Testing an ecological model for transmission of Salmonella enterica in swine production ecosystems using genotyping data

Ronald M. Weigel, Daniele Nucera, Baozhen Qiao, Belete Teferedegne, Dong Kyun Suh, David A. Barber, Peter B. Bahnson, Richard E. Isaacson, Bryan A. White

Research output: Contribution to journalArticlepeer-review


An ecological model for transmission of Salmonella enterica in swine production ecosystems was developed, identifying host species, environmental reservoirs, and temporal, spatial, and functional (i.e., stage of production) dimensions. It was hypothesized that transmission was most likely within spatial and functional compartments, between hosts of the same species and abiotic compartments of the same type. Eighteen swine production systems in Illinois, USA, were sampled in four collection cycles (1998, 1999, 2000, 2003). There were 11,873 samples collected, including feces from swine and other mammals and birds, and samples from insects, pen floors, boots, feed, and water. The 460 Salmonella isolates obtained were genotyped using repetitive sequence PCR with three primers-REP, BOX, and ERIC. All isolates from 2000 and 2003 were serotyped, as well as a subsample from 1998 and 1998. Genetic relatedness was estimated from the similarity of fragmentation patterns after gel electrophoresis of PCR products. Cluster analysis identified genetically related isolates. Linking of isolates in tight clusters (similarity ≥85%) was viewed as evidence for transmission. Five farms had a sufficient number of tight clusters for hypothesis testing. The factors most differentiating isolates genetically were farm of origin and time of sampling. Isolates were also differentiated genetically by site, building, room, and pen. There was no consistent association of genotype with stage of production or host/environment reservoir. Serotype analysis confirmed that Salmonella lineages were differentiated by visit and site. Thus, Salmonella transmission was primarily over short distances, i.e., within the same pen or room, with some transmission between rooms and buildings on the same site, but with limited transmission between sites. Transmission was observed across a variety of ecological niches represented by different host species and environmental reservoirs. Genetic differences over time reflected multiple introductions into the ecosystem of different Salmonella genotypes, as well as evolutionary changes within lineages. Intervention strategies to reduce Salmonella prevalence within swine production ecosystems would be best targeted at maintaining spatial barriers to transmission, whereas intervention targeted at specific biological hosts or environmental reservoirs is less likely to be effective.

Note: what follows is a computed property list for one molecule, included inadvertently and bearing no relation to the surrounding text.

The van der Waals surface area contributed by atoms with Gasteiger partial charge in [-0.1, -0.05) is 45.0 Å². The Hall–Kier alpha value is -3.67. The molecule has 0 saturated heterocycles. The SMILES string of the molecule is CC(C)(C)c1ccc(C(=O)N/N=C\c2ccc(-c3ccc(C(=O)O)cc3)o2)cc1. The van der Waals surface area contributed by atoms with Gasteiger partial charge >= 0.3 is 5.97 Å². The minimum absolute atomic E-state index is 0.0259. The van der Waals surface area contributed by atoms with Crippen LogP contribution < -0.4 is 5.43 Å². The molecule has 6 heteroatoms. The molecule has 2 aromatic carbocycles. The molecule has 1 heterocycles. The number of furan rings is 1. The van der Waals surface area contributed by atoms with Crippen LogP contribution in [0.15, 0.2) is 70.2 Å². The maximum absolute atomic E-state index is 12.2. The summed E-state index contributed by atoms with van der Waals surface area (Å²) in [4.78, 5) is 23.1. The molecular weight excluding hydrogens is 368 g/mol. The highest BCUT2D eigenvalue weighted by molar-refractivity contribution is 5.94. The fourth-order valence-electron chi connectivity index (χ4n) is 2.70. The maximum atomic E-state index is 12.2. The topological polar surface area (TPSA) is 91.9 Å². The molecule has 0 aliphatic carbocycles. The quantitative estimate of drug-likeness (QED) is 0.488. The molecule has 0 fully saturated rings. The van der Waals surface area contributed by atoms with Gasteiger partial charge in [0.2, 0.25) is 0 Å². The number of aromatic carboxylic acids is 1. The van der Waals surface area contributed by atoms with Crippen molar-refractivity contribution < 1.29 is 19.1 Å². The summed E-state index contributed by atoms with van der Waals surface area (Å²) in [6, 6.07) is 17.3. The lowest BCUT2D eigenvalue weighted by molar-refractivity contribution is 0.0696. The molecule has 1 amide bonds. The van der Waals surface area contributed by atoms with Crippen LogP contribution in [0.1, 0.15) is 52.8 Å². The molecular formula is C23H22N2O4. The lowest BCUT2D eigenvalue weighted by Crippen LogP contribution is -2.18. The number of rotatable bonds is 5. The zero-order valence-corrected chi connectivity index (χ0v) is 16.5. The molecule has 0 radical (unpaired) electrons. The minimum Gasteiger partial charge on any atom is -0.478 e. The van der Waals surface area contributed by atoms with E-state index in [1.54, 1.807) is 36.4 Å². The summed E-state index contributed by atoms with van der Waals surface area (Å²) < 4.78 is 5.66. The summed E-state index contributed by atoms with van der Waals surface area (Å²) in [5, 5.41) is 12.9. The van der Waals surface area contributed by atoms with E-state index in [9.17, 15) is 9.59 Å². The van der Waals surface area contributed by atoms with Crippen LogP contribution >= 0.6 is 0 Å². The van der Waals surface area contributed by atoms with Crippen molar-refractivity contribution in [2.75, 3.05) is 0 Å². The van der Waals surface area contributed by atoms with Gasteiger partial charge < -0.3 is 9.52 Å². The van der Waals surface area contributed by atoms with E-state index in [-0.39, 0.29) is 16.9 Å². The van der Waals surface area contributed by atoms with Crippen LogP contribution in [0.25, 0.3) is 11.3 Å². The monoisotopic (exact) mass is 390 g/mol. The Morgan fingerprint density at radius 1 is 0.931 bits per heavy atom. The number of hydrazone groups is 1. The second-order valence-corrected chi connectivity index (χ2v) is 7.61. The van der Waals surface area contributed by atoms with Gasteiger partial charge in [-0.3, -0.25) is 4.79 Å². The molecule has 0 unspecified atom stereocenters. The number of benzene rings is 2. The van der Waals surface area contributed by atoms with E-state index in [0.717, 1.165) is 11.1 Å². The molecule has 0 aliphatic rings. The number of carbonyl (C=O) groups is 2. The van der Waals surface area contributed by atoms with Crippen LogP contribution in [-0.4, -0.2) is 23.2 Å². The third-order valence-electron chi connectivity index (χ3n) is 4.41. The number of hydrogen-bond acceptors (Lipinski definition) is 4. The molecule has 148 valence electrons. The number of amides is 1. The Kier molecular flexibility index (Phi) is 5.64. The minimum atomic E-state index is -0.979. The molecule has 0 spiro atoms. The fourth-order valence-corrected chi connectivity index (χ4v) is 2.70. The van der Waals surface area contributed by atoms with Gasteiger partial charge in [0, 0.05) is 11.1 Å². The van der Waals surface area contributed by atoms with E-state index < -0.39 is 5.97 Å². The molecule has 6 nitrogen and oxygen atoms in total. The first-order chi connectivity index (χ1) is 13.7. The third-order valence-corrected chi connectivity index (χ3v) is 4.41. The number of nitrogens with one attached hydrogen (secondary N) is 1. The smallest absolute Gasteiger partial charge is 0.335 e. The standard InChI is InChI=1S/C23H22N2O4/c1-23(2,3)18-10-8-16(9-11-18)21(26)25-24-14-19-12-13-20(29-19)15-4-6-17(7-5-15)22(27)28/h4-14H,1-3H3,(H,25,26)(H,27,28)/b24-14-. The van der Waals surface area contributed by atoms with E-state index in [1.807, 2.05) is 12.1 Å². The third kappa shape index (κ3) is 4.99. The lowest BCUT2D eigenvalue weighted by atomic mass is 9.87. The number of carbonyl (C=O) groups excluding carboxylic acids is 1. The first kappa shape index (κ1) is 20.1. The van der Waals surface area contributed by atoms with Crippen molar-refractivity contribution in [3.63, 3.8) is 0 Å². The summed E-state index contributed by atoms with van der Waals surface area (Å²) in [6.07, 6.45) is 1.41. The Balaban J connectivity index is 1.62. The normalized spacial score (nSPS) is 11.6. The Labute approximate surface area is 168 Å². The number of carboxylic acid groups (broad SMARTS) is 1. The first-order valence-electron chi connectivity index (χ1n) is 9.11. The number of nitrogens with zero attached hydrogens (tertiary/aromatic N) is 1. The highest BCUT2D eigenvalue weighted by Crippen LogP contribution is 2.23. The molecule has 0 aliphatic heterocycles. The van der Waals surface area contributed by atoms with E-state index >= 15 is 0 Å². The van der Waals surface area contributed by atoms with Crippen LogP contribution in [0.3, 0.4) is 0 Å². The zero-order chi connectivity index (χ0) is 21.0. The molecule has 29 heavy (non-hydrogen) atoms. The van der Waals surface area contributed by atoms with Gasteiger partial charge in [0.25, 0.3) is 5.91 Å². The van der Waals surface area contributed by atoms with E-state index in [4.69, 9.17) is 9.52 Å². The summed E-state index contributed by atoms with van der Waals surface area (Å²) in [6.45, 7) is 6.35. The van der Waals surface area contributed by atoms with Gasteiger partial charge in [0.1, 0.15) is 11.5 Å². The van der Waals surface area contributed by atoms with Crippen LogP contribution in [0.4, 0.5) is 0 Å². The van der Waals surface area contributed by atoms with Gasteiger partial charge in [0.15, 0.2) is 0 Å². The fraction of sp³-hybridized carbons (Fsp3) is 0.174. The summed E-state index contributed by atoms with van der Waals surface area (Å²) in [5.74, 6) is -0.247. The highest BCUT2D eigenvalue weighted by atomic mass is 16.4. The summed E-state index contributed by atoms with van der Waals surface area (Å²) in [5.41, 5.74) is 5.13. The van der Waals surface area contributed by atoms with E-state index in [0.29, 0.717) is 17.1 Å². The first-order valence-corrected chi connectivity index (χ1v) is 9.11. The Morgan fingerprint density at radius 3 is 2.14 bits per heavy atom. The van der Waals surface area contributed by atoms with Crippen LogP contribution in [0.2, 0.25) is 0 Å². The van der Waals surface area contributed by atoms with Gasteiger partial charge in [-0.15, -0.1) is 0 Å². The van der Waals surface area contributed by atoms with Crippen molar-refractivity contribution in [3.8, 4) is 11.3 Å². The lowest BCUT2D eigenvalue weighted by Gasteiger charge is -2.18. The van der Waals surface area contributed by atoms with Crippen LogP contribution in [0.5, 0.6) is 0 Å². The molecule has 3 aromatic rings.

Original languageEnglish (US)
Pages (from-to)274-289
Number of pages16
JournalPreventive Veterinary Medicine
Issue number4
StatePublished - Oct 16 2007


  • Ecology
  • Molecular epidemiology
  • Salmonella
  • Swine

ASJC Scopus subject areas

  • Food Animals
  • Animal Science and Zoology


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